Cholesterol, shmolesterol. It’s all the same, right?
Well, not exactly. There’s cholesterol — the waxy substance made by your liver — that assists your body in manufacturing hormones, cells, and vitamins, and cholesterol that hurts it.
As an important indicator of your overall health, Dr. Gurprit Sekhon keeps tabs on your good and bad cholesterol and offers many other services and treatments to keep you well. She and the Nu Wave Medical Center team also provides high-quality routine care and advanced treatment and management for chronic conditions such as diabetes.
Cholesterol is a factor in the development of many health conditions
Dr. Sekhon may speak with you about “knowing your numbers” — being aware of some basic, but important numbers that tell you much about your health and your risk for serious conditions like heart attack and stroke.
Part of your annual wellness exam involves checking on these numbers, which include your blood pressure reading, weight, blood glucose level, and cholesterol. When these are in the healthy range, you have lots going for your health.
The purpose of cholesterol
As we mentioned before, waxy cholesterol performs important work in your body:
- Helps your liver make bile, which enables digestion
- Contributes to the production of sex hormones
- Enables your body to build tissue
- Assists with vitamin D production
Cholesterol is absolutely necessary for your body and systems to function properly, but your liver makes all the cholesterol that your body needs. The dilemma is that we also get cholesterol from the food we eat, and that’s where we can run into trouble.
Good versus bad cholesterol
Cholesterol travels throughout your body via your blood and the two types are HDL (high-density lipoproteins) and LDL (low-density lipoproteins) cholesterol. HDL cholesterol is considered the “good” cholesterol, while LDL is considered the “bad” cholesterol.
Why? Because too much LDL cholesterol causes plaque to collect on the walls of your arteries, which hardens them. This hardening causes your blood vessels to narrow, which makes your circulation less efficient. Then your body has a harder time delivering all-important oxygen-filled blood to your organs and tissues.
The other serious thing that high LDL cholesterol increases your risk for is a blood clot, which can be deadly. If a clot forms, it can move and block blood from reaching your brain or heart, causing a stroke or heart attack.
Your HDL, or good cholesterol, on the other hand, does something not just good, but life-saving: It aids your body in removing LDL cholesterol from your arteries and delivering it to your liver, where it’s broken down and eliminated from your body.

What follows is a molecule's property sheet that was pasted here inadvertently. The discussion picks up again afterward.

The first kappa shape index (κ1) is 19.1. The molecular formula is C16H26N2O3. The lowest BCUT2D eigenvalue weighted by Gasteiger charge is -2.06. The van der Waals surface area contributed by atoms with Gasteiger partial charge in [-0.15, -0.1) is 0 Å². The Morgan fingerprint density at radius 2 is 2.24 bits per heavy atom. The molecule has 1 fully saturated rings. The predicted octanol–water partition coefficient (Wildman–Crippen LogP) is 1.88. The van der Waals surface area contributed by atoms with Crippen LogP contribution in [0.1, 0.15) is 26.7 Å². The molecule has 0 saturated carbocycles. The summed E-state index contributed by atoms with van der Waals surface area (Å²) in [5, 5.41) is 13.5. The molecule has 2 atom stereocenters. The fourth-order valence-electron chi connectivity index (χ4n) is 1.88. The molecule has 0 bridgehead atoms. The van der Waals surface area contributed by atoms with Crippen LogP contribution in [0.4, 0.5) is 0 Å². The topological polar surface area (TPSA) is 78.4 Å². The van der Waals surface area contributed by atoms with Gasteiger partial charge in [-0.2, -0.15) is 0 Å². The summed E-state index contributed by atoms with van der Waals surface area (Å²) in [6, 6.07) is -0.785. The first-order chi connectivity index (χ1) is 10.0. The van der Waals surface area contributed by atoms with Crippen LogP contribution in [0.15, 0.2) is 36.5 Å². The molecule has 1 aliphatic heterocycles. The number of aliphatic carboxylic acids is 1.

We also measure a type of cholesterol you may not have heard of before, very-low-density lipoprotein, or VLDL. Unfortunately, it’s considered another type of bad cholesterol because, like LDL cholesterol, it again contributes to the accumulation of plaque on the walls of your arteries, and it even carries another kind of fat, triglycerides.
Understanding your cholesterol reading
Cholesterol is measured in milligrams per deciliter, or mg/dL. When you visit us for your appointment and we want to get a cholesterol reading, we draw a blood sample for a lipid profile. This gives Dr. Sekhon a good deal of information.
A favorable cholesterol reading should read like this: Your HDL (good) cholesterol should be 50 mg/dL or more, your LDL (bad) cholesterol should read 100 mg/dL or below, and your triglycerides should be under 150 mg/dL.
Your overall cholesterol should be 200 mg/dL or under to be considered good and healthy. A 200-239 mg/dL reading is considered borderline high, and 240 mg/dL or above puts you in the high cholesterol category.
Don’t be discouraged if your cholesterol isn’t where it should be. Dr. Sekhon partners with you to lower your LDL and VLDL, and grow your HDL number. Health habits that help move your cholesterol reading into the healthy zone include:
- Eating a healthy diet (helps lower LDL levels)
- Engaging in physical exercise for at least 30 minutes, five times per week (helps increase HDL levels)
- Losing weight if you’re overweight or obese
- Steering away from saturated fats
We offer a medically supervised weight loss program if you do need to lose weight, and if you smoke, quit ASAP, because that has been shown to lower LDL cholesterol.
If you adopt all of these habits but your cholesterol remains in need of improvement, Dr. Sekhon can also prescribe cholesterol-lowering medications to help even more.
Becoming informed about your health is the best medicine. Call our office to schedule a consultation with Dr. Sekhon, or book one online.